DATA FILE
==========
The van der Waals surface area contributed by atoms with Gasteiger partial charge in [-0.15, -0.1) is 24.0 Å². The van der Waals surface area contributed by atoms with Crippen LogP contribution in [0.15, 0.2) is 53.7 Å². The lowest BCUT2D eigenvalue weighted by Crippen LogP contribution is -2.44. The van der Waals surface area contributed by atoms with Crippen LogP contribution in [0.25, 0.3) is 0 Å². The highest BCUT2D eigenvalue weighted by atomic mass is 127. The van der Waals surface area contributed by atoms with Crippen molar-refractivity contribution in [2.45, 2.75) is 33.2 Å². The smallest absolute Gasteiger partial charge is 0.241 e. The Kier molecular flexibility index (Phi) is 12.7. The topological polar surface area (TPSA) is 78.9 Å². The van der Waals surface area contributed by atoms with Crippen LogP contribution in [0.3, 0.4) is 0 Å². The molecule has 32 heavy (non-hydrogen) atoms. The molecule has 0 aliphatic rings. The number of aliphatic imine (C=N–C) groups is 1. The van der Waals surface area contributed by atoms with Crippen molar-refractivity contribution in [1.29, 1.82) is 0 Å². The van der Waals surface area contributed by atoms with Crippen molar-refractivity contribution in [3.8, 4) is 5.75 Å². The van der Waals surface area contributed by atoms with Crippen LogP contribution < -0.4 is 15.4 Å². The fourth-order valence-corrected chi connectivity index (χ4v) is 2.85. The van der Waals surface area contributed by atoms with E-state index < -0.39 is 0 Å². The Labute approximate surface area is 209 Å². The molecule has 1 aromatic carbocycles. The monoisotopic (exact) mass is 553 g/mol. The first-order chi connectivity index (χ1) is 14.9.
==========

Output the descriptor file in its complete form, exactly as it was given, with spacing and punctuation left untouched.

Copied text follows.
The van der Waals surface area contributed by atoms with Gasteiger partial charge in [-0.15, -0.1) is 24.0 Å². The van der Waals surface area contributed by atoms with Crippen LogP contribution in [0.15, 0.2) is 53.7 Å². The lowest BCUT2D eigenvalue weighted by Crippen LogP contribution is -2.44. The van der Waals surface area contributed by atoms with Crippen LogP contribution in [0.25, 0.3) is 0 Å². The highest BCUT2D eigenvalue weighted by atomic mass is 127. The van der Waals surface area contributed by atoms with Crippen molar-refractivity contribution in [2.45, 2.75) is 33.2 Å². The smallest absolute Gasteiger partial charge is 0.241 e. The Kier molecular flexibility index (Phi) is 12.7. The topological polar surface area (TPSA) is 78.9 Å². The van der Waals surface area contributed by atoms with Crippen LogP contribution in [0.3, 0.4) is 0 Å². The molecule has 32 heavy (non-hydrogen) atoms. The molecule has 0 aliphatic rings. The number of aliphatic imine (C=N–C) groups is 1. The van der Waals surface area contributed by atoms with Crippen molar-refractivity contribution in [1.29, 1.82) is 0 Å². The van der Waals surface area contributed by atoms with Crippen molar-refractivity contribution in [3.8, 4) is 5.75 Å². The van der Waals surface area contributed by atoms with Crippen LogP contribution < -0.4 is 15.4 Å². The fourth-order valence-corrected chi connectivity index (χ4v) is 2.85. The van der Waals surface area contributed by atoms with E-state index < -0.39 is 0 Å². The Labute approximate surface area is 209 Å². The molecule has 1 aromatic carbocycles. The monoisotopic (exact) mass is 553 g/mol. The first-order chi connectivity index (χ1) is 14.9.